Croatian Defenders Memorial Hall
A small memorial with a tank in front of it on the edge of Vukovar
, eastern Croatia
. The inside of the memorial hall is more symbolic and visual rather than informational, but worth a short stop when in the area.
Another outside branch of the Homeland Memorial Centre
, this particular place is known under various names. The Centre calls it “the Memorial Home of Croatian Defenders at Trpinjska Street”, the local tourist information website calls it “Memorial Hall for Croatian Defenders Trpinjska Cesta”, sometimes it's called the “Memorial Room ...”, in the Croatian original it's “Spomen dom hrvatskih branitelja na Trpinjskoj cesti” (which would literally translate as 'Memorial House ...' rather), but I've also seen it referred to as simply “Veterans Memorial”. Take your pick.
The location is where a command centre was set up in a post office for the local 204th Vukovar Brigade. There's still a working post office next to the memorial, with a plaque in Croatian on it by the entrance, so maybe it was rather that building that was the HQ back in 1991.
The memorial building looks pretty much brand new or at least very recent, but I haven't been able to find out when exactly it was designed and opened. The “author” (i.e. designer, curator) of the memorial is given as one Miljenko Romić from Zagreb
The official descriptions also claim that the memorial building has the shape of a clenched fist (guess the symbolism), but I would never have noticed that.
What there is to see: Not much. The most dramatic component is the large tank on a low plinth that stands in front of the Memorial Hall. Next to it, on the right-hand side of the entrance, is a bust of Blago Zadro, who is described as a “hero” and “leader” of the defenders, but whether he was also the commander of the Brigade that was operating from here, is not made clear.
Inside the Memorial Hall it is quite dark and gloomy. In the centre is a red structure of curved red floor-to-ceiling walls with the names of all the fallen members of that Brigade inscribed on the outside. In the centre of the circular space inside this structure is an installation of a round, slowly rotating glass display cabinet set into the floor with various weapons in it (bazookas mostly) doing their rounds. But I failed to spot the turret of a destroyed Yugoslav Army tank that both the Homeland War Memorial
and the tourist info websites are on about being the key exhibit here.
On the walls surrounding this “inner sanctum” are rows of video flat-screens. On these photos and video footage are shown that illustrate the destruction and casualties that Vukovar
suffered during the war. Some of the images of charred corpses are rather graphic! Be warned.
The texts and captions that appear on the screens are all in Croatian only, but occasionally you get the gist, e.g. when the words for 'Serbian' (“Srbijanska”) and “terrorist” appear in the same line … it's predictable and quite clear where the accusing finger is pointed here. (And that's despite the fact that the location of the memorial is just west of Borovo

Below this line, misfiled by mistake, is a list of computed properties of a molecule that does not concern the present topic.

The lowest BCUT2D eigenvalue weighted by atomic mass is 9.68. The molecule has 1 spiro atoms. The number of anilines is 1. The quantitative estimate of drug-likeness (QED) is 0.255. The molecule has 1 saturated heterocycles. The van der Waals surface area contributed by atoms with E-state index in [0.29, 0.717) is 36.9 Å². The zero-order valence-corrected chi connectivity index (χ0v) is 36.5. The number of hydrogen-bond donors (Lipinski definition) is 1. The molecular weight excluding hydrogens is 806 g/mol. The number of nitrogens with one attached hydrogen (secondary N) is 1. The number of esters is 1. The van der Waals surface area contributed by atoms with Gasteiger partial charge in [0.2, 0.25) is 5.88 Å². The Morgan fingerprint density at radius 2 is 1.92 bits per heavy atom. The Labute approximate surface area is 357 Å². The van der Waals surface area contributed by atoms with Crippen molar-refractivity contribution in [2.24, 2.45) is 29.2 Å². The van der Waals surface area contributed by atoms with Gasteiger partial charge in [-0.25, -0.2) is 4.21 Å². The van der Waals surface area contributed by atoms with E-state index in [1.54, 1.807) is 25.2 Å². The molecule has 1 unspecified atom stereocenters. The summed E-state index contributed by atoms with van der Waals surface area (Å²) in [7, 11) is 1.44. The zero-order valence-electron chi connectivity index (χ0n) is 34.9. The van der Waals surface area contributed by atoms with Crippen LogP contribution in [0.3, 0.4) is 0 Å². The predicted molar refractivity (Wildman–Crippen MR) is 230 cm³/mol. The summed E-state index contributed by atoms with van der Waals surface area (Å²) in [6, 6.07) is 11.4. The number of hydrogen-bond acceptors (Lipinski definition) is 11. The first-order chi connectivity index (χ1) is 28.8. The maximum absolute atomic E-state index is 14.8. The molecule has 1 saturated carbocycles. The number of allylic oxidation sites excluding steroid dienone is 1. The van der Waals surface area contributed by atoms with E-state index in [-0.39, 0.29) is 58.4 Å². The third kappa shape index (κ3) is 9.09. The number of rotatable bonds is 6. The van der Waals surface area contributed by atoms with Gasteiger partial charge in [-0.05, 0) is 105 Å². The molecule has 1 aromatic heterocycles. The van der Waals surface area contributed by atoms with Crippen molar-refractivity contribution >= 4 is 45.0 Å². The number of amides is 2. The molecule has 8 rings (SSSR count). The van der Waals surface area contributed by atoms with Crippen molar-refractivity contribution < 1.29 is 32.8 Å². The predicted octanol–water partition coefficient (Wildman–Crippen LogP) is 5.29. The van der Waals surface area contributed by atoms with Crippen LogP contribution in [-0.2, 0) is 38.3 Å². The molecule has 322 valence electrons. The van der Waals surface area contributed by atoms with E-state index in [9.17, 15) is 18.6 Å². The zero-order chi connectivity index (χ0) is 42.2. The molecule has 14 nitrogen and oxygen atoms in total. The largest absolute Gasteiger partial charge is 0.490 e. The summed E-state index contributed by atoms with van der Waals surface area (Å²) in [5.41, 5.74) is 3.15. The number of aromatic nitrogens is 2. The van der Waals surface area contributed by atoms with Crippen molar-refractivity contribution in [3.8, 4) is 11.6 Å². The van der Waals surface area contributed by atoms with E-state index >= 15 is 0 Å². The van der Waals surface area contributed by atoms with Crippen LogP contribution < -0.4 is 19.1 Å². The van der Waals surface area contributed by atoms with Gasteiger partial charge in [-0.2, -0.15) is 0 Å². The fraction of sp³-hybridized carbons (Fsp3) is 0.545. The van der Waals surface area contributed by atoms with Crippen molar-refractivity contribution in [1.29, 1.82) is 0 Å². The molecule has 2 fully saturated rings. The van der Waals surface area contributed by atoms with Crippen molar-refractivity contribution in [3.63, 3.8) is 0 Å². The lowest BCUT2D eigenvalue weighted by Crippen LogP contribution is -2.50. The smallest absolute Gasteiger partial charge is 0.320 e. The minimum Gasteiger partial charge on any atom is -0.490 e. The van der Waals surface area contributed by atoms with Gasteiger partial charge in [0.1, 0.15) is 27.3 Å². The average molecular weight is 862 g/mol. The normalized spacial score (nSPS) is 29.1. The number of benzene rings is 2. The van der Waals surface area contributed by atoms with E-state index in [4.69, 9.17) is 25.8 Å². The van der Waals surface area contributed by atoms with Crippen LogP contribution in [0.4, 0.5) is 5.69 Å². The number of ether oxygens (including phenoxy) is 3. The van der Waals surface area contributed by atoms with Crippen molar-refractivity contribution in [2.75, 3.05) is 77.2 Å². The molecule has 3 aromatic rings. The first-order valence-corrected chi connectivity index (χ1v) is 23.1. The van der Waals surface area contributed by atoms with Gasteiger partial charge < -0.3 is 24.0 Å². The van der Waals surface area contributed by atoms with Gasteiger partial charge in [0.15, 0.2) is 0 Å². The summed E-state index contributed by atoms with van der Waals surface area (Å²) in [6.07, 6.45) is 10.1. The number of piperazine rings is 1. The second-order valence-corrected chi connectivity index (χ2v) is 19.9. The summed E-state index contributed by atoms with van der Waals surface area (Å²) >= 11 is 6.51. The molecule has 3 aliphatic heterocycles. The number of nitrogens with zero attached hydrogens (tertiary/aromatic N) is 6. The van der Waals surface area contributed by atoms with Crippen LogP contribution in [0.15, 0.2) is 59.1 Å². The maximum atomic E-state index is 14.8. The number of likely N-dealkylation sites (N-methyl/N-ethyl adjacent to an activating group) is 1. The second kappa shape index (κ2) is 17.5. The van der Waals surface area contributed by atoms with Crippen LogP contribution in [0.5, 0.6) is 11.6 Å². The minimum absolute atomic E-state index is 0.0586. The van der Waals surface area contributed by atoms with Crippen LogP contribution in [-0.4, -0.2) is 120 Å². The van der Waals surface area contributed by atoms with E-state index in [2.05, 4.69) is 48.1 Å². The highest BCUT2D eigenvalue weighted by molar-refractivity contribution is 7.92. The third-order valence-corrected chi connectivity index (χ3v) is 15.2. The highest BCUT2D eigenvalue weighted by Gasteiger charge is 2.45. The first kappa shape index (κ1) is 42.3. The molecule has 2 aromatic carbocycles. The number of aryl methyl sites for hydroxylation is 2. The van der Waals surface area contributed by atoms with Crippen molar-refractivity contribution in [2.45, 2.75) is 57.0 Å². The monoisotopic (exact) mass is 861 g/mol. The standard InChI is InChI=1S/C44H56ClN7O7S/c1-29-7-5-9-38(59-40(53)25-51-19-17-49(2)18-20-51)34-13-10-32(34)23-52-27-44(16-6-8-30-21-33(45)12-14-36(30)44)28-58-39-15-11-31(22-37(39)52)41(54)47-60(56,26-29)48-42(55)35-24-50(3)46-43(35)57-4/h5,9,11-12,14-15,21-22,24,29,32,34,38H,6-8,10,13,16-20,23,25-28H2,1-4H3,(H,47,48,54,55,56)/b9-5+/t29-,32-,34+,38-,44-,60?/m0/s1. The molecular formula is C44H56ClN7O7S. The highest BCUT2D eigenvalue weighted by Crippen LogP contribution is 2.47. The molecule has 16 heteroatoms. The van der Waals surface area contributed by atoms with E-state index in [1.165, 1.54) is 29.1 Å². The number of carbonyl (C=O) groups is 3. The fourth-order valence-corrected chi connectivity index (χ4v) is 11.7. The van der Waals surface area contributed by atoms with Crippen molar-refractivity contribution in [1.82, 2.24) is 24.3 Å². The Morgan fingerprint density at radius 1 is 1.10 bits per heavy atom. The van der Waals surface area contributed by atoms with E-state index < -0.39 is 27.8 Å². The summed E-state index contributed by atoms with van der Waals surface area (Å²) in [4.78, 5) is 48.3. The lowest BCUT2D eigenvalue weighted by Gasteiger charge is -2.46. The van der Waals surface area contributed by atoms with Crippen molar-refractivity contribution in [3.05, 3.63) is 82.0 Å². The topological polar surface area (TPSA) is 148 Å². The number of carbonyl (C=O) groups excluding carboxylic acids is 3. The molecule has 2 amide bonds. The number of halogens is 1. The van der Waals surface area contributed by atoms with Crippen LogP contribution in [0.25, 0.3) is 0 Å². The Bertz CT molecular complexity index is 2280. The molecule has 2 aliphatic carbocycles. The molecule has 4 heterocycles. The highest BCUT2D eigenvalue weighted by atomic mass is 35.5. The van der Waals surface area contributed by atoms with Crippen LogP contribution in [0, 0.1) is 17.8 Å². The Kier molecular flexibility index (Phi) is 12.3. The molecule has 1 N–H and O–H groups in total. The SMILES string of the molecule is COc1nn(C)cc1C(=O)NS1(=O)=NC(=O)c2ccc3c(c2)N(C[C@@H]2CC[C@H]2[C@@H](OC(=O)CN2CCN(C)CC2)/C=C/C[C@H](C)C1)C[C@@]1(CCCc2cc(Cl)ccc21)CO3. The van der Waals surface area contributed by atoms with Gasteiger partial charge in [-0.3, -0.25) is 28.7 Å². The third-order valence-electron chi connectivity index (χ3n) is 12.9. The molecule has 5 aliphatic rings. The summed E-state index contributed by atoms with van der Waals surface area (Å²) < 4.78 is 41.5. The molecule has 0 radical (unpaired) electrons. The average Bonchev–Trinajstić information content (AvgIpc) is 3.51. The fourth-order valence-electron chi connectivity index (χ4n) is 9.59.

, which is still a mostly Serbian borough of Vukovar ...)
There's a similarity in design to the main hall of the Ovčara Memorial
, not just in the gloominess and symbolism, but also in that the floor is raw concrete with objects set into it. At Ovčara it's machine-gun cartridges, here it is soldiers' “dog tags” (metal identification tags).
All in all, it's another one of the memorials of the area that is more visual and symbolic rather than informational. You won't learn much at all about the conflict here, but for the visual impression it is still worth popping in if you are in the area. If you're pressed for time, though, it can easily be omitted.
ca. 4 miles (6 km) to the north-west of the centre of Vukovar
, eastern Croatia
, just west of the new part of Borovo
Access and costs: easy to get to by car or bike; free
Details: To get to the memorial from Vukovar, take the main road leading out of town to the north-west. Keep going straight across at the various roundabouts along the way to get to Trpinjska cesta. The memorial appears on your right after ca. half a mile from the last roundabout in Borovo. Thanks to the big tank standing outside it's pretty much impossible to miss. You can park outside the post office next door to the memorial hall.
Opening times: daily except Mondays, from 10 a.m. to 5 p.m.
Time required: Not long. I spent something like 15-20 minutes in there. If you understand Croatian, you'll probably want a little more than that, but not significantly longer.
Combinations with other dark destinations:
Two of the other dark sites of Vukovar covered here can easily be combined with Defenders' Memorial Hall: head east back towards Vukovar and you'll come to Borovo. To get to the Borovo shoe factory ruins
, either turn left just before the railway line crossing and then right and right again at the end of the road leading east, or take the third exit at the first roundabout after the rail crossing and fiddle through eastwards towards the main gate of the factory complex.
Taking the first exit of that same roundabout takes you to the road that leads to the abandoned grain silos
Otherwise head further south-east from Borovo on the main road to get back to Vukovar
Combinations with non-dark destinations:
See under Vukovar
- veterans memorial 1 - modern design, but traditional inclusion of a tank
- veterans memorial 2 - big tank and souvenirs
- veterans memorial 3 - bust outside
- veterans memorial 4 - central installation
- veterans memorial 5 - weapons on rotation
- veterans memorial 6 - dog tags set into the floor
- veterans memorial 7 - images of destruction
- veterans memorial 8 - terror
- veterans memorial 9 - plaques on the post office next door